Things immediately start looking up though with the unsettling “Dear editor” interlude that leads into the masterful “The zodiac”. One of the simpler arrangements on the CD, it nevertheless mounts a strong challenge to be crowned the best of the bunch. Khan’s looming vocal performance combines with the crunching guitars and ominous melody to craft a chilling portrayal of the serial killer of the title, but the real triumph comes with Jon Oliva’s understated guest appearance. His brittle voice bursts from nowhere in mid-verse to replace Khan’s smooth tones in a brief and jarring moment no doubt designed to invoke the sudden fluctuations in the mind of a sociopath, and defers esteem to the power of Sascha Paeth and Miro’s imerssive production style.
From here on the songs are in all honesty a little less on the surprising side, but are generally of a high quality and in fact often bear trappings of the more familiar power metal side of the band that has been downplayed over the course of the last 2 CDs, which is no doubt at least partially due to more energetic performances from Thom Youngblood and Casey Grillo.
Both return, on some of the songs at least, to the more intricate patterns they were known for before ‘Ghost opera’, with the guitarist in particular flexing his muscles more than he has in some time when it comes to his solos. There is also a considerable bit more high-speed double-bass drumming from Grillo, a style he had been happy to shy away from I recent years, but one that definitely offers more energy to the songs it is featured on.
Songs like “Hunter’s season” (which features a typically noodle-tastic guitar solo from Gus G.) and “Spell of woven years” evoke that classic romantic Kamelot sound of old, the melodies grand and inspiring, and in the case of the latter, featuring an incredible symphonic intro that is one of the most convincing examples of the style I have yet heard.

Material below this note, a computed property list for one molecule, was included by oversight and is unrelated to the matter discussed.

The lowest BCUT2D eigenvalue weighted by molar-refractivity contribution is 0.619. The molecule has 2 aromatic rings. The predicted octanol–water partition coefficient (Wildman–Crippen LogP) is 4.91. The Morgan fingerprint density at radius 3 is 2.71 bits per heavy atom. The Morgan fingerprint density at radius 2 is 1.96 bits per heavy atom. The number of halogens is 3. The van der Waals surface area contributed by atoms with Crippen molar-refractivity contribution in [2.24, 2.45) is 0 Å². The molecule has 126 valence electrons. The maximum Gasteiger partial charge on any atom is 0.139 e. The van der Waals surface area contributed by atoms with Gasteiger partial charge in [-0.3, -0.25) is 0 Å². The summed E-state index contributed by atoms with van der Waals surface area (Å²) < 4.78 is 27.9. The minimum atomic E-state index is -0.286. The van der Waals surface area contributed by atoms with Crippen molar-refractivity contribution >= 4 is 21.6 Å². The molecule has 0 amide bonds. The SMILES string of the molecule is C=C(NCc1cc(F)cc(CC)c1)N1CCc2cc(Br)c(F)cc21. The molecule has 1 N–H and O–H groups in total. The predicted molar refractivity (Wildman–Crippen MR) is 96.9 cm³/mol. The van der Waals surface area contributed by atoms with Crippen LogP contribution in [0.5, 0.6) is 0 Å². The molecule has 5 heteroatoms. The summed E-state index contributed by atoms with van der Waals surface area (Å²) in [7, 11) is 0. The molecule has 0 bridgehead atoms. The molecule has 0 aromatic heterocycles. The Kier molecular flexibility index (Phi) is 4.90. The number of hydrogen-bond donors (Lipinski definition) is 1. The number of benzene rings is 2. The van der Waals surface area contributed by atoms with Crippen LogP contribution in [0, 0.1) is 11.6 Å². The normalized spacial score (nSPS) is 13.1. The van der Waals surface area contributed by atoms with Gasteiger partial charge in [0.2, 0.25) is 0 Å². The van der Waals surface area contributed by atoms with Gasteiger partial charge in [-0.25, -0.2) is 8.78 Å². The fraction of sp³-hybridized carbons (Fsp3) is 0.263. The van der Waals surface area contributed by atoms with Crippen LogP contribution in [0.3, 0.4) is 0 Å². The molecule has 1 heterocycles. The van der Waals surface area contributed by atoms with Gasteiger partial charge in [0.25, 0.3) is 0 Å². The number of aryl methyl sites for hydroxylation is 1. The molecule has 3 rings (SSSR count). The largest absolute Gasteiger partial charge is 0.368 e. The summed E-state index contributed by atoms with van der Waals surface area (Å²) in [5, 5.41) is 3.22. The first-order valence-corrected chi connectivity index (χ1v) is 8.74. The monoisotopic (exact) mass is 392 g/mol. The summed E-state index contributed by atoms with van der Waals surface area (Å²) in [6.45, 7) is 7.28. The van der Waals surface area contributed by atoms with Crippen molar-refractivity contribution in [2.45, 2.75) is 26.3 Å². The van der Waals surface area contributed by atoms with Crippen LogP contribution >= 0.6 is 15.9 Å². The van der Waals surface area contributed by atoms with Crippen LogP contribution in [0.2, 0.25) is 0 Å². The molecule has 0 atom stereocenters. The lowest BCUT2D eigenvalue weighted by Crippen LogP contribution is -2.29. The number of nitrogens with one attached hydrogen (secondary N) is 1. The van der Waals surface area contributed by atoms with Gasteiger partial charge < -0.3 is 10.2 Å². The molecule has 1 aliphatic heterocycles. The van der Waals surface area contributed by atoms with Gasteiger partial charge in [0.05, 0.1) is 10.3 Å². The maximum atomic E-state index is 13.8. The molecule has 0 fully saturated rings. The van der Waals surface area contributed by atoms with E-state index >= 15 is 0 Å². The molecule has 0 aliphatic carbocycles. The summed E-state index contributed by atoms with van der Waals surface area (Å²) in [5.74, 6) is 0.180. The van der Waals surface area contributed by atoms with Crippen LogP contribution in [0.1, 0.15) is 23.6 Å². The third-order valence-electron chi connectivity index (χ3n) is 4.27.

There are admittedly a couple more songs that don’t inspire in the same way that most of the CD does, but rather than frustrating like the opening duo, others like “My train of thought” are done in the right style but are just a little forgettable compared to the stand-out tracks.
Thankfully they manage to ensure that things end on a high, starting with the 9-minute-plus title song. Split into 4 parts (and also 4 tracks, seemingly just to piss off users of more primitive mp3 players) it twists and turns in many myriad directions, covering ballad territory, raging instrumental sections and sweeping symphonic arrangements, topped off by a typically stunning guest vocal appearance from Epica’s Simone Simons. The only thing that brings it down a little is the spoken section in “Incubus” where it sounds as though Khan is just reading a Wikipedia article over the song, but on the whole it is a masterful bit of progressive metal and really adds a bit of extra shine to a CD that is something of an inconsistent affair.
When you look at how much attention must have been diverted to this huge song it is maybe understandable how a couple of the others ended up a little uninspired, but on the whole ‘Poetry for the poisoned’ is another successful effort from Kamelot. Continuing to branch out in new directions while at the same time offering a few unexpected throwbacks to their older style, it will no doubt please as many old fans as it wins new ones.